Derivative-Free Optimization and Applications
Research grant POCI/MAT/59442/2004 funded by
May 2005 - December 2007
Doctoral Members: A. Ismael F. Vaz and
Luís Nunes Vicente (PI)
Ana Luísa Custódio
Andrew R. Conn and
Katya Scheinberg -
João M. Fernandes
Optimization problems defined by functions for which derivatives are
unavailable or available at a prohibitive cost are appearing more
and more frequently in computational science and engineering. Increasing
complexity in mathematical modeling, higher sophistication of scientific
computing, and abundance of legacy codes are some of the reasons why
derivative-free optimization is currently an area of great demand.
Difficulties and challenges arise from multiple sources: expensive
function evaluation, black-box/legacy codes, noise and uncertainty,
unknown a priori function domains, and hidden constraints.
In many physical applications, the true models or functions being
optimized are extremely expensive to evaluate but, based e.g. on
simplified physics or mesh coarsening, there are often surrogate
models available, less accurate but cheaper to evaluate. In these
circumstances, one would expect to design an optimization framework
capable of extracting as much information as possible from the
surrogate model while parsimoniously using the fine, true model to
accurately guide the course of the optimization process.
We have identified five applications involving complex simulations and/or physical experimentations, resulting from joint research with engineering colleagues (see below): nanotechnology, air pollution, molecular geometry, mechanical system with contact.
On a different but related level, this project involves the development,
analysis, and implementation of new algorithms for derivative-free
optimization, by bringing together different geometrical concepts
(like positive generators and poisedness [2,3]) and different
sampling strategies (like directional sampling and surrogate
modeling ). The goal is to exchange ideas from different
methodologies (for instance, using simplex gradients to poll
more efficiently in pattern search [5,6], or using heuristics to
improve the search phase of pattern search towards global optimization ).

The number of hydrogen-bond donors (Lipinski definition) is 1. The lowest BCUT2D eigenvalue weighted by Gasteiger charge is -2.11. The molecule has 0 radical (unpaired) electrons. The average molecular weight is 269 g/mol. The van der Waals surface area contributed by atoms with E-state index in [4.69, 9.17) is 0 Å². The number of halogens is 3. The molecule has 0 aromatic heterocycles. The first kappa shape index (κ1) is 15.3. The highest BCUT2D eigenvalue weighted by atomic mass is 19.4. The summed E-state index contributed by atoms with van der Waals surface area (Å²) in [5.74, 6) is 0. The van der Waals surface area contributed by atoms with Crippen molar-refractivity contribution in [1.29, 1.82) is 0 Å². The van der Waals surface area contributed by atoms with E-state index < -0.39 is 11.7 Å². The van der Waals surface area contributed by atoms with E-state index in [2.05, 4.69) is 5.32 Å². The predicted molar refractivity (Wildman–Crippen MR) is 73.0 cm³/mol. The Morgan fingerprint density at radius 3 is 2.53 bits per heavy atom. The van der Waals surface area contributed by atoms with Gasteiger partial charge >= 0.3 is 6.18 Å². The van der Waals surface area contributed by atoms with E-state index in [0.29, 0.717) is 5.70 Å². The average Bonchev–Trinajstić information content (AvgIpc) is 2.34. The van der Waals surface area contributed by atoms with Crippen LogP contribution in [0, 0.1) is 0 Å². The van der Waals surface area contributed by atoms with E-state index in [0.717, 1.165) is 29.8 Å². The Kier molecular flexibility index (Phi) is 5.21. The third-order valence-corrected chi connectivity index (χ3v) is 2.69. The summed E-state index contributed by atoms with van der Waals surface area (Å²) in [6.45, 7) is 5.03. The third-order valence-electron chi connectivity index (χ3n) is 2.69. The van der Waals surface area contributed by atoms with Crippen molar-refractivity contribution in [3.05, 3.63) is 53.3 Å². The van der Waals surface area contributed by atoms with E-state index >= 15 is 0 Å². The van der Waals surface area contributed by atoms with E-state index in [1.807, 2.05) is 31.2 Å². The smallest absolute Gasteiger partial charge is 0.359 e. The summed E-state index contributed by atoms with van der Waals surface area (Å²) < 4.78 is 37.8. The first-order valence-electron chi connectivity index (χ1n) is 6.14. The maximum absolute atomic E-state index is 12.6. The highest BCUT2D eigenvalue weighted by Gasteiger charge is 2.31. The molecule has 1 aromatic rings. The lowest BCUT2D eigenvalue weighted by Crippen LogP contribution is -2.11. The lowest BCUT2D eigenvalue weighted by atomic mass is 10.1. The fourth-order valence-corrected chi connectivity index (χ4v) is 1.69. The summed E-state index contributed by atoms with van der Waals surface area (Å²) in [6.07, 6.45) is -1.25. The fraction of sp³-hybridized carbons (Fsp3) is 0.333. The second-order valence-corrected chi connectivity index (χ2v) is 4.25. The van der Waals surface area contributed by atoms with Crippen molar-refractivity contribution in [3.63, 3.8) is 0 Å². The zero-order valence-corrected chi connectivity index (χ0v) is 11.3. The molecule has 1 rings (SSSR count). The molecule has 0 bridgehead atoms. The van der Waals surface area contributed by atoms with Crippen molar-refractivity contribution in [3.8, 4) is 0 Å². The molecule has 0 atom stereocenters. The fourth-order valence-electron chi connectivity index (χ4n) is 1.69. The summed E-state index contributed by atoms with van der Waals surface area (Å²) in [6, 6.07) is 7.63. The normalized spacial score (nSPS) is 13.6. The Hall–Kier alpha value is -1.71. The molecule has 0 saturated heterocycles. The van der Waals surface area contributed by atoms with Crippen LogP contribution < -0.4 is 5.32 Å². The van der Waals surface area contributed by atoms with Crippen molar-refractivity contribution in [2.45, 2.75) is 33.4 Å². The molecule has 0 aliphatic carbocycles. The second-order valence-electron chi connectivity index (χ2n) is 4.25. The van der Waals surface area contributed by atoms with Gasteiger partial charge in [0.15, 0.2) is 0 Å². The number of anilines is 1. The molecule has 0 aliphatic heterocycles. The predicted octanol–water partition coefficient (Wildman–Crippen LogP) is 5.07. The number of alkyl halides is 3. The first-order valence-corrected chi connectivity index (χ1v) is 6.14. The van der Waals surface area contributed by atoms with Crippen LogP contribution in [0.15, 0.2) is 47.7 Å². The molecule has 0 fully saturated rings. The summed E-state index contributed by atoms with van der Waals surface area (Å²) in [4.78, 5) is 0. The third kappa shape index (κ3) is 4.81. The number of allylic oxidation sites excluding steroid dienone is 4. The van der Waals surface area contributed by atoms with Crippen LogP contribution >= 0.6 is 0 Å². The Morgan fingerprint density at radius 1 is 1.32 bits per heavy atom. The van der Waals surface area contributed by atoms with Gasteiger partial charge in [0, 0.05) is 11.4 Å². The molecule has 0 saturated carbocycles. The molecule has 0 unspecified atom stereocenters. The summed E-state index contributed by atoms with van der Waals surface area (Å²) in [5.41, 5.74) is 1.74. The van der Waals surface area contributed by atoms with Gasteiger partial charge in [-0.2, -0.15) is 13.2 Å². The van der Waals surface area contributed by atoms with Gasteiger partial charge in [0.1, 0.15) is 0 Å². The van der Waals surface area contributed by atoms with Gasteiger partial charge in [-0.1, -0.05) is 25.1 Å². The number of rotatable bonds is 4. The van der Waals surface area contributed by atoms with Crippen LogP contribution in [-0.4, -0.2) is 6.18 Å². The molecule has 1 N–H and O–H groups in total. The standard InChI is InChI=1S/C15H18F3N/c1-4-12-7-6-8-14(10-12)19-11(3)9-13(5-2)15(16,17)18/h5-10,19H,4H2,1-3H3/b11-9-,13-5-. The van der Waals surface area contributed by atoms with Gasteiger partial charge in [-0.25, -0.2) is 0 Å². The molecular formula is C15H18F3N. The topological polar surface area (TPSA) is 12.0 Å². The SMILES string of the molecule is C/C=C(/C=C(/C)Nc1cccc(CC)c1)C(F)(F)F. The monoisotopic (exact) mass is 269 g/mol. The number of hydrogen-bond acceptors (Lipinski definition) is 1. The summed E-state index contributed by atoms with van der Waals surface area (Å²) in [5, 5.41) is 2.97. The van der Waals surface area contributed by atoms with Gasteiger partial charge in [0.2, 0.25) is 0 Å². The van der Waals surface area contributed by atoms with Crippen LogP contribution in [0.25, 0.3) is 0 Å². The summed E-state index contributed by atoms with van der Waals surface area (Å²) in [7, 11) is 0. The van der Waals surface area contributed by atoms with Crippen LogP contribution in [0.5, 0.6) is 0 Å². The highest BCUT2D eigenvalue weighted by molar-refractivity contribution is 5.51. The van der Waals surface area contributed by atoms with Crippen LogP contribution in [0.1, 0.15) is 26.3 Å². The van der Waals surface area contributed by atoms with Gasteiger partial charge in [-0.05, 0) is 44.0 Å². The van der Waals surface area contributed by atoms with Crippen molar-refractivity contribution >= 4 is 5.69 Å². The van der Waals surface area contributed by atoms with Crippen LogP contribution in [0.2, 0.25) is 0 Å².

A book on the topic is currently being finished:
Introduction to Derivative-Free Optimization,
A. R. Conn, K. Scheinberg, and L. N. Vicente,
MPS-SIAM Series on Optimization, SIAM, Philadelphia, to appear in 2008.
Describing a single star by means of theoretical stellar models is a
non-trivial problem due to the simulations involved and the large
number of unknowns compared to the observations. Currently, stellar
age and mass are estimated using interpolation in grids of stellar
models and/or assuming ad-hoc approximations such as the unicity of
the mixing length parameter and the metal-to-helium enrichment,
normally scaled by the solar values.
We are developing a new approach to model the FGK main sequence of stars of
Population I, by directly minimizing the fitting of the evolutionary
simulations to the observations, as a combined function of the mass,
age, helium and metals abundance, mixing length parameter, and
overshooting. The optimization of the fitting permits to extract
these six parameters simultaneously, and it is achieved by applying a
derivative-free global optimization code , which has been appropriately
interfaced with the stellar evolutionary code.
One of the derivative-free applications involves the optimization of material properties in the development of new functional coatings for decorative and microoptoelectronics applications. The optimization problems are unconstrained but might involve more than one objective. Evaluation of the functions results from nanotechnology experimentation.